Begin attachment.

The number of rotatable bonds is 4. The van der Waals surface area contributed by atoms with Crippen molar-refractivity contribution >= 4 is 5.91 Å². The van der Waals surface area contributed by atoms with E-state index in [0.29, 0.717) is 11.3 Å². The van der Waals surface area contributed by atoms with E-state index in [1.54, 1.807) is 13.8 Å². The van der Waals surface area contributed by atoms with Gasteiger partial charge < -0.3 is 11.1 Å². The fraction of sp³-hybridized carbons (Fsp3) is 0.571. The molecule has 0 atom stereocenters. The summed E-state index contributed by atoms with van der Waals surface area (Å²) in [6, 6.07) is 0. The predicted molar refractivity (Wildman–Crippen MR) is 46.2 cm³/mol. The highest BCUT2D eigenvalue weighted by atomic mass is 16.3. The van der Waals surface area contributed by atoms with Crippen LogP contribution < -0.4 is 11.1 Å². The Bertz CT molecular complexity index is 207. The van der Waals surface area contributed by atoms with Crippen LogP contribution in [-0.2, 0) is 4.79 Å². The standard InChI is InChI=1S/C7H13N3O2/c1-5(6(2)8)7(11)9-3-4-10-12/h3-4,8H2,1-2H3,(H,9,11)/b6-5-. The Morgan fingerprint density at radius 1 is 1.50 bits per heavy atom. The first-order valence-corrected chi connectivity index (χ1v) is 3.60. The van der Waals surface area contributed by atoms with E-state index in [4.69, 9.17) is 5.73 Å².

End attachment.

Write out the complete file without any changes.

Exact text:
The number of rotatable bonds is 4. The van der Waals surface area contributed by atoms with Crippen molar-refractivity contribution >= 4 is 5.91 Å². The van der Waals surface area contributed by atoms with E-state index in [0.29, 0.717) is 11.3 Å². The van der Waals surface area contributed by atoms with E-state index in [1.54, 1.807) is 13.8 Å². The van der Waals surface area contributed by atoms with Gasteiger partial charge < -0.3 is 11.1 Å². The fraction of sp³-hybridized carbons (Fsp3) is 0.571. The molecule has 0 atom stereocenters. The summed E-state index contributed by atoms with van der Waals surface area (Å²) in [6, 6.07) is 0. The predicted molar refractivity (Wildman–Crippen MR) is 46.2 cm³/mol. The highest BCUT2D eigenvalue weighted by atomic mass is 16.3. The van der Waals surface area contributed by atoms with Crippen LogP contribution < -0.4 is 11.1 Å². The Bertz CT molecular complexity index is 207. The van der Waals surface area contributed by atoms with Crippen LogP contribution in [-0.2, 0) is 4.79 Å². The standard InChI is InChI=1S/C7H13N3O2/c1-5(6(2)8)7(11)9-3-4-10-12/h3-4,8H2,1-2H3,(H,9,11)/b6-5-. The Morgan fingerprint density at radius 1 is 1.50 bits per heavy atom. The first-order valence-corrected chi connectivity index (χ1v) is 3.60. The van der Waals surface area contributed by atoms with E-state index in [4.69, 9.17) is 5.73 Å².